Saturday, April 07, 2012

Spring, then, is it?

I took classes in landscaping and greenskeeping and horticulture and all that. My first, knee-jerk reaction to my house and yard is to bring in a tractor, rip out EVERYTHING (except the lilac and the hibiscus) and start over. Two problems with that: The first and biggest? Money. An overhaul like that ain't cheap. Especially with the plants I want to put in. Second? I really, physically, just can't do it.

Plus there's that bloody damned moderation thing my OT keeps going on about.

My solution: I've picked one spot to try and do this summer. I can gradually work outward from there. Maybe I'll plant a random plant or two in the front beds while I'm at it, and in five years or so, I'll have kinda-sorta overhauled the yard.

So. My mess. Here it is:
That little L shaped mess? Starting on the left hand side of the picture, at the pinus mystery species that looks like it has mange, back along the wall of the porch, and then along the back of the house.

Here's another view, standing on the stairs that you can see on the right, there, looking back toward the porch:
Even allowing that it was very late winter when I took these photos, you can tell it's a fucking mess. None of the shrubs are a bit useful, there's landscaping gravel to scrape up and drag away, and I really will dance on the carcass of that idiotic topiary that's stuck in there.

See? I fucking hate topiary. They're worthless and you have to trim the damn things. And they don't even flower.
If it was a dragon, I could probably be talked into keeping it. But this? Oh, fuck no.

I'm waiting for the ground to dry out enough, so I can rip out those two... monstrosities there. Then I'll pull up the gravel, and I'd like to put in a poison garden. Medicinal herbs, and dye plants that don't taste good and/or are toxic. Because, then, I'd like to plant food plants up next to the house, between the walk and the house:
The idea of the poison garden (other than the obvious fun of it) is to work as a barricade between the food plants and the deer trail out in the back of the yard. The picture directly above, I was standing right next to the house when I took it. Meaning I can run a soaker hose down through there with no trouble at all, in time of drought. (I am willing to water food plants, MAYBE medicinal and/or dye plants, but that's it.) It's a western/southwestern exposure, and the shed you can see at the upper right of the picture acts as a very good wind break.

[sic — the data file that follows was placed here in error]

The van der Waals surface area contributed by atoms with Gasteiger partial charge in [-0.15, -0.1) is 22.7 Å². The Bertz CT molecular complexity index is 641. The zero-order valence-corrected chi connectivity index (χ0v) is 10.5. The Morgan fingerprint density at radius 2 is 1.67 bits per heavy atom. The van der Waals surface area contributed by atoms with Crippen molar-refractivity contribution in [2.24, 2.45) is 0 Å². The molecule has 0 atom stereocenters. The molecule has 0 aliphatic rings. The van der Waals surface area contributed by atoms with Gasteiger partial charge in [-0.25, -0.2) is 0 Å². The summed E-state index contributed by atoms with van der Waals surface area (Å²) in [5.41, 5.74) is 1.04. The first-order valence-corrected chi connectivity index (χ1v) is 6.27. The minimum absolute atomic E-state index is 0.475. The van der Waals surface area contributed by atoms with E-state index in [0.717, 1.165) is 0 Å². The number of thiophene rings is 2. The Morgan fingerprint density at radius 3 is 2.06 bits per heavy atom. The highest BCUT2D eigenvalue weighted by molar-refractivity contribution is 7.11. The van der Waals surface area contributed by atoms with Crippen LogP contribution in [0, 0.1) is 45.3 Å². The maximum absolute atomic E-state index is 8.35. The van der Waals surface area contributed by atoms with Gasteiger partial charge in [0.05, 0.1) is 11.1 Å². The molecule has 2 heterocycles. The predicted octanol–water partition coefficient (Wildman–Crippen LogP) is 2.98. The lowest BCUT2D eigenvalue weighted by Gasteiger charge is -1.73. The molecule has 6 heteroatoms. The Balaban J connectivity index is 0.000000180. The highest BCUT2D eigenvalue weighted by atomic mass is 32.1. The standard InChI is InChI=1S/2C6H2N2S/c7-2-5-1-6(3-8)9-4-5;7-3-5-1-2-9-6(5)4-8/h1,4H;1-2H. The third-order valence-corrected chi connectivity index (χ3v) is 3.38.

I've been watching the weather, the micro climates, and sun exposure for a couple years now, and I think I might have it down. (Other side of the garage, where the wind hits? Alpine conditions. It's crazy.) This should work, if I can hold off the deer and I don't fuck up my hand.

Thoughts? Ideas? Suggestions? Anyone?

12 comments:

debsnm said...

The topiary looks like boobs. You should reconsider keeping it. Other than that, my entire gardening experience is roses.

Lola said...

Hardy rosemary. Once you get it established, it's low maintenance - all you need to do is give it a good prune every once in a while to keep it in control. I have a huge rosemary in front of my house that has been growing for like 15 years or so (I'm in Maryland near DC). Might not survive as perennial where you are, but you never know.

Roxie said...

I know of only two effective deer deterrents.
1 A 12 ft high fence.
2. Several large, free-range dogs.

Other than that, they will eat what and where they choose.

Betsy said...

What Roxie said.

We are in year three of a five year plan...be prepared for your plan and what you think you are going to get done to change...and change drastically as you go along in terms of your ability to do the work, available money, things that didn't QUITE work out as you thought they would (hmm...that DWARF butterfly bush that I planted...eh...wasn't so dwarf afterall...just because we couldn't get in the laundry room door wasn't a really big problem...but it needed fixing out of turn...), weather and other assorted weirdnesses that conspire against your plan.

But WOW isn't it neat to see progress. REMEMBER to take pictures (reallyreally wish I had).

HAVE FUN WITH IT!!! And keep us posted.

Angela said...

I love it when people swear in reference to landscaping.